UK launches reorganization of insurance rules after Brexit

Rishi Sunak, UK Chancellor, has launched a consultation on radically changing the rules governing insurance companies, with the aim of allowing them to invest tens of billions of pounds more in infrastructure, including green energy.

The government argues that the reform of the EU’s Solvency II rules, and their replacement with a British regulatory regime, could trigger what Boris Johnson has called an “investment big bang”.

The industry has eagerly awaited the Treasury’s plans to change the Solvency II regime as the first major break between UK and EU financial rules since Brexit.

The consultation on the new regime, announced before markets opened on Thursday morning, is aimed at making it easier for insurers to invest in long-term illiquid assets such as offshore wind projects.

Solvency II, a 1,000-page EU piece of legislation, has long been considered by UK insurance companies to be too onerous. An industry report claimed they would have an additional £95bn to invest if the rules were relaxed.

But the prospect of watering down the scheme has raised warnings that it could create risks for policyholders.

The first big proposed adjustment would mean easing capital requirements, allowing life insurers to reallocate up to 15 percent of what they currently set aside by reducing so-called risk margin.

The second would be to reform what is known as the “matching adjustment” to allow more money to go to long-term projects such as offshore wind power.

The third reform is intended to reduce reporting and other administrative burdens for businesses.

City Minister John Glen said the reforms could unlock tens of billions of pounds for long-term investment.

“I am confident that these reforms will help maintain and grow the insurance industry while ensuring a very high level of protection for policyholders and the safety and soundness of UK insurers,” he said.

The Prudential Regulation Authority said that while the reforms “would imply an increase in the insurer’s risk of bankruptcy compared to the current position”, capital requirements could be eased “while continuing to ensure that the UK regime provides a adequate level of safety and solidity”. .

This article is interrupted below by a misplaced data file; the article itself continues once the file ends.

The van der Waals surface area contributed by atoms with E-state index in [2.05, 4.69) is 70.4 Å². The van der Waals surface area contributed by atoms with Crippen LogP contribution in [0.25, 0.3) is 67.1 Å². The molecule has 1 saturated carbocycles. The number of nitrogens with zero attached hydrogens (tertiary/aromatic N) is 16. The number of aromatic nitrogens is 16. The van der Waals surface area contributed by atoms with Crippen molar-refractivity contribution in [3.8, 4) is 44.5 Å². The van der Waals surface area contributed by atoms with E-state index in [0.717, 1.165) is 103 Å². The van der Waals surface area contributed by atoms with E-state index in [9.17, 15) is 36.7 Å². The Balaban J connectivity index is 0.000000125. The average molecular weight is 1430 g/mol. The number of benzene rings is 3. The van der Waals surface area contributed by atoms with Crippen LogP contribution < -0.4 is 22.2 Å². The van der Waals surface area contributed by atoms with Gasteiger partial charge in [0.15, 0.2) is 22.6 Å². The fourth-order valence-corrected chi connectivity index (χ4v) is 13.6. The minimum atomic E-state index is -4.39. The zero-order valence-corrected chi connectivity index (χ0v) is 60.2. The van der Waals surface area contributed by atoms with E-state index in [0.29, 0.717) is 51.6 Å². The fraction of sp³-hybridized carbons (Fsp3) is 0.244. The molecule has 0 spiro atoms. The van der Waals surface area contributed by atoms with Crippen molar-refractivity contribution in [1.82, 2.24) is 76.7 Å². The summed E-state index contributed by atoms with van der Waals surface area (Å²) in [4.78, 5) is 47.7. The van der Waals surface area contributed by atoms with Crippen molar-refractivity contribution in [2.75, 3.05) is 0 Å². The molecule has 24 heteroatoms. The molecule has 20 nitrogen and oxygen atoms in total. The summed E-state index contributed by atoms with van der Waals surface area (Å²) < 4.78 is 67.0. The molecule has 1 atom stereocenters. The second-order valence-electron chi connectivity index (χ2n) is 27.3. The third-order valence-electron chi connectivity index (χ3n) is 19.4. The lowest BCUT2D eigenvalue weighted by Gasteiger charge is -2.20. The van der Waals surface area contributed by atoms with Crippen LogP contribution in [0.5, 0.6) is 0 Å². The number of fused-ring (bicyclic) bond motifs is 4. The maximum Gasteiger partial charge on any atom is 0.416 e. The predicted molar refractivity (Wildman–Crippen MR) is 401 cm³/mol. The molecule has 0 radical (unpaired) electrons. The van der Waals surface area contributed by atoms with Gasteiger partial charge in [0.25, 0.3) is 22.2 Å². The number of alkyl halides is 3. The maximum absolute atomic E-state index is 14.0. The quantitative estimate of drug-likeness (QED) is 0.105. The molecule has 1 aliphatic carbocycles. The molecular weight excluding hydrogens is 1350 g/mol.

The PRA said a combination of reforms including further changes to the correspondence adjustment, which reduces insurers’ long-term liabilities, to better reflect credit risks would ensure the overall package was “within the risk appetite of the company.” PRA and should continue to advance its legal goals.” objectives”.

But consumer activists have warned that reforms to Solvency II could be detrimental to policyholders. In February, Mick McAteer, a former UK regulator who is now co-director of the Center for Financial Inclusion think tank, warned that the reform could weaken consumer protections while providing a windfall for shareholders.

In September, Brussels unveiled its own proposals to change Solvency II, which it said would create a short-term capital boost of up to €90 billion for European insurers and allow them to invest more in long-term investments.

This sparked concerns in Whitehall that the EU was moving faster than the UK. The Association of British Insurers, a trade body, warned last year of the risk that the reforms could prove a “Brexit penalty” rather than a “Brexit dividend” if they fell short.

Life insurers, which are expected to benefit most from the rule changes, have promised to invest billions more in long-term assets in the UK if the reforms are implemented.

In December, the FTSE 100 life insurer Phoenix Group urged ministers to relax solvency rules to help it free up up to £50bn in investment to revive the economy, boost infrastructure and deliver on climate change promises.

Phoenix, which has £300bn in assets under management and 13m clients, said that with the right policy and regulatory changes, it could invest up to £40bn to £50bn in sustainable, illiquid assets. to speed up the government’s “catch-up” plans to revitalize poorer regions and its efforts to decarbonize the economy.

Life insurers use liability compensation to make sure they don’t run out of money to pay pensioners. But under EU Solvency II rules, they are penalized for using certain illiquid assets in match-match portfolios because they are considered too risky.

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